Netflix will not be officially available for Android devices rooted and unlocked, the streaming service being moved to a new copy protection mechanism. It now uses the Google Widevine DRM to prevent piracy, which has become significant after Netflix has allowed downloads on its platform late last year.
In a statement to the Police for Android, Netflix said:
With the latest version 5.0, we rely entirely on the Widevine DRM provided by Google; Therefore, many devices that are not Google certified or have been modified will no longer work with the last application and these users will no longer see the Netflix application in the Play Store.
The important thing is “not certified by Google or modified”, which is official déraclés and uprooted devices.
You can also put yourself on the app’s changelog on Google Play:
Version 5.0 only works with Google certified devices and meets all Android requirements.
For this reason, the app will not be shown to users when rooted searching the Google Play Store. If you are in the list via a direct link, you will receive a “Your device does not support this version” error message.
For now, the application is still fully functional on devices with, according to the Police for Android, and reports on Reddit. But this could be the first step to removing all access to rooted devices in the future – some banking applications already do – so you may want to consider leaving the root car.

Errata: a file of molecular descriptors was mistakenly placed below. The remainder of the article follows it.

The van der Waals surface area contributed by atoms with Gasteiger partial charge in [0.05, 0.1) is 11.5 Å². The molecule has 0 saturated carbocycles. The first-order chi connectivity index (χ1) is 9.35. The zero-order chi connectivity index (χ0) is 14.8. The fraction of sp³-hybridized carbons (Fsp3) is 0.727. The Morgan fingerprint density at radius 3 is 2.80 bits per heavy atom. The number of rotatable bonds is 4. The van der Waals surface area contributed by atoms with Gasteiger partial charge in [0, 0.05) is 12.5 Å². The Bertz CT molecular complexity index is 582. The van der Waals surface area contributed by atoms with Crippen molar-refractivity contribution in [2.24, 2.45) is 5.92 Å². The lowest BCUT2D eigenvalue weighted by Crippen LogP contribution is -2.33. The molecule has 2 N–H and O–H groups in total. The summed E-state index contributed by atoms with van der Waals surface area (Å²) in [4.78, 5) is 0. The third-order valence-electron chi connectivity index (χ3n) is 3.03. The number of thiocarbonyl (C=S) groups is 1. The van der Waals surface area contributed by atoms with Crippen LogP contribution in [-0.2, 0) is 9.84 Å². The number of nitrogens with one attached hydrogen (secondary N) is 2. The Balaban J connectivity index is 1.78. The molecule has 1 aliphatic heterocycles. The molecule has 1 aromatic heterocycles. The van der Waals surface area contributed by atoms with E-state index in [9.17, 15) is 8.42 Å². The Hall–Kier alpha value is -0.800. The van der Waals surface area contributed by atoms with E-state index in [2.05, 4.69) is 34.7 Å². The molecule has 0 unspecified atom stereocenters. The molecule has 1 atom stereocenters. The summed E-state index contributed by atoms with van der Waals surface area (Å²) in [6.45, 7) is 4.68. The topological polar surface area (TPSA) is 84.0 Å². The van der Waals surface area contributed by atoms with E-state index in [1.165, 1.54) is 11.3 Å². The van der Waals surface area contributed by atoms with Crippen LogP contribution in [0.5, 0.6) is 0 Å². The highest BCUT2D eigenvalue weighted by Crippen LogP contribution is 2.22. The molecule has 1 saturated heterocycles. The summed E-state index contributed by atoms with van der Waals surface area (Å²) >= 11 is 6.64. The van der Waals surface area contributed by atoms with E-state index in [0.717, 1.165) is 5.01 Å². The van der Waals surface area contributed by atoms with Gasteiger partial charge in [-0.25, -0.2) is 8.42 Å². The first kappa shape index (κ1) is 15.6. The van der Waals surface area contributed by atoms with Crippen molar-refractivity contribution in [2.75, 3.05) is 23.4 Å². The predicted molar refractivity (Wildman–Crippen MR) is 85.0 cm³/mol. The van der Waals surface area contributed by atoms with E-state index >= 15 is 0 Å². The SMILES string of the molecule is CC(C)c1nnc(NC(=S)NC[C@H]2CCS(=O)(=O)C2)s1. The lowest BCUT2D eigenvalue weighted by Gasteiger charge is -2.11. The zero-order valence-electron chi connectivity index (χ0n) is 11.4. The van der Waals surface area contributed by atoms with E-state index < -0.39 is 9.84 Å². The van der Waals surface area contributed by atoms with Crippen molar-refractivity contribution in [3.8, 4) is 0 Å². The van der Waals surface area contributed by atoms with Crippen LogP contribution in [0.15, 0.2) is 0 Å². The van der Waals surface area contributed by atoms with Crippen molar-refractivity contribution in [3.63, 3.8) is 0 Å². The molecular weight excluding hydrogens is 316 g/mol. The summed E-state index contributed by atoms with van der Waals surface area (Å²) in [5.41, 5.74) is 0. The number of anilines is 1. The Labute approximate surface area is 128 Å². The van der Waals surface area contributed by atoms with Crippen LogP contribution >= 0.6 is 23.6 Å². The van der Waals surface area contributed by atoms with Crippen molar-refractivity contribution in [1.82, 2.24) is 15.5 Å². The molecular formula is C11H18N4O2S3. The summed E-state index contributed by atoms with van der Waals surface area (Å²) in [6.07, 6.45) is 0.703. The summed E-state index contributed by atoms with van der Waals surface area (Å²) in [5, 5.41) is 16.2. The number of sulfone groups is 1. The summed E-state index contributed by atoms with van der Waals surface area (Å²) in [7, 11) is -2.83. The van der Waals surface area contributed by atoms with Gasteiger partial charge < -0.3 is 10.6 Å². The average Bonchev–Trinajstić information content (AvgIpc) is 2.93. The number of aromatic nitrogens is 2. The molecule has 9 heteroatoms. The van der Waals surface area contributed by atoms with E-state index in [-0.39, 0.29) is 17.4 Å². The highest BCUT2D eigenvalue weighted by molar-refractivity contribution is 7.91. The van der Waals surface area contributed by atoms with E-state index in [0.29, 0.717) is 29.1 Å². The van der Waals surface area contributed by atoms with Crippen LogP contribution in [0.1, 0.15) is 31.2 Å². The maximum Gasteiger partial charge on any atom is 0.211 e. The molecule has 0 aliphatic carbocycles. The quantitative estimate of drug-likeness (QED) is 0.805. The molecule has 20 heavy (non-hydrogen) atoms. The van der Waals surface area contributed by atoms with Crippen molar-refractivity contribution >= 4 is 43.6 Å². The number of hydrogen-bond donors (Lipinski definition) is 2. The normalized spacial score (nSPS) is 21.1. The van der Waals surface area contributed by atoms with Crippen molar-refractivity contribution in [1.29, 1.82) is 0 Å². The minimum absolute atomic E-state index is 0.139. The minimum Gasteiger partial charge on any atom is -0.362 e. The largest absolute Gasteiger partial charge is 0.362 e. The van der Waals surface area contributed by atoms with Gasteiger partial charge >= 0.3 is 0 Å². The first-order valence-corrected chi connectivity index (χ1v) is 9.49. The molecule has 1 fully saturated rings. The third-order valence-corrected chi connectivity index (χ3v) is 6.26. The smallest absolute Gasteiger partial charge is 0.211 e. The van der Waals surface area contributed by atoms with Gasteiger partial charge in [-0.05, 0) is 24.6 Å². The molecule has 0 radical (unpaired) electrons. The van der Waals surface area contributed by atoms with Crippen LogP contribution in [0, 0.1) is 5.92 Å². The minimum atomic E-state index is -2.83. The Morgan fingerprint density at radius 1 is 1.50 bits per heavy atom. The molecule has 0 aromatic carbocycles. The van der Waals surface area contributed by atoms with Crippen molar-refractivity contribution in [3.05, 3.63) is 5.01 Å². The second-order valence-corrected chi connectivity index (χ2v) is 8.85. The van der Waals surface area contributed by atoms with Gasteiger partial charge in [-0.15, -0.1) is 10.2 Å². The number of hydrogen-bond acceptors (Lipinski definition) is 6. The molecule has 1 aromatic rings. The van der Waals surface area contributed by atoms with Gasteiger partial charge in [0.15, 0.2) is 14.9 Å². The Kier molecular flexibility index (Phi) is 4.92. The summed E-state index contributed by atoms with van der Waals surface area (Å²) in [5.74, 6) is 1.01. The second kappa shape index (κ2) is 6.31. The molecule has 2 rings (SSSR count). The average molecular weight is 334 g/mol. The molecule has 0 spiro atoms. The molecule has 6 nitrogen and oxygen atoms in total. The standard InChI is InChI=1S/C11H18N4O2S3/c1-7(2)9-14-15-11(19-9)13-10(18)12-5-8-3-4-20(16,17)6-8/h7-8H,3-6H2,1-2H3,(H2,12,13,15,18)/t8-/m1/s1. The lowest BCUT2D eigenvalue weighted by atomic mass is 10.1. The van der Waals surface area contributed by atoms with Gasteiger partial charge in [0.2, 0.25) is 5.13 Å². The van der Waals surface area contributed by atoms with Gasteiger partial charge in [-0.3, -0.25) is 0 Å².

If you prefer not to do so, but still want to have future changes in Netflix, you will have to rely on hosting websites like APKMirror APK, which catalog and offer all new versions.
Have you noticed that you can not (officially) download the Netflix app on your rooted Android phone? You are not alone. Netflix has confirmed that your app is no longer visible on Google Play for anyone with a device that is “not Google certified or [has] changed.” A spokesman told the Android police that this is a change of copy protection. Version 5.0 of the Netflix application relies entirely on the management of Widevine Google digital rights to prevent piracy, so you should treat these modified devices as incompatible. Repression is not at all surprising, it creates problems.
There is certainly an incentive to change strategy: now you can download programs, piracy is more troubling than ever. In theory, it is a little easier to remove copy copy protection from downloading a series of Netflix ripping stream. And when you create a device to gain more control over the operating system, you can potentially better around this DRM than you would otherwise.
This could not stop many people, but could hurt well-meaning viewers. While Netflix said that its application “will no longer work” with modified Android devices, Android Police verified that it always works correctly if you manage to install the application (for example, by APK transfer), at least for now. In addition, the list of Google Play appears linked to whether it has been deleted or not run Android Pay, not Widevine. This can create problems – if you have a device with an unlocked boot manager, you can deny easy access to Netflix, even if you use a safe and untouched firmware.
That will not scare committed fans (you can even use methods that will not be detected roots), but it highlights the difficult place like Netflix and other multimedia content providers are. Many people who say or modify their phones are only interested in personalization, and some of them can now decide between keeping their access to the root and seeing strange things.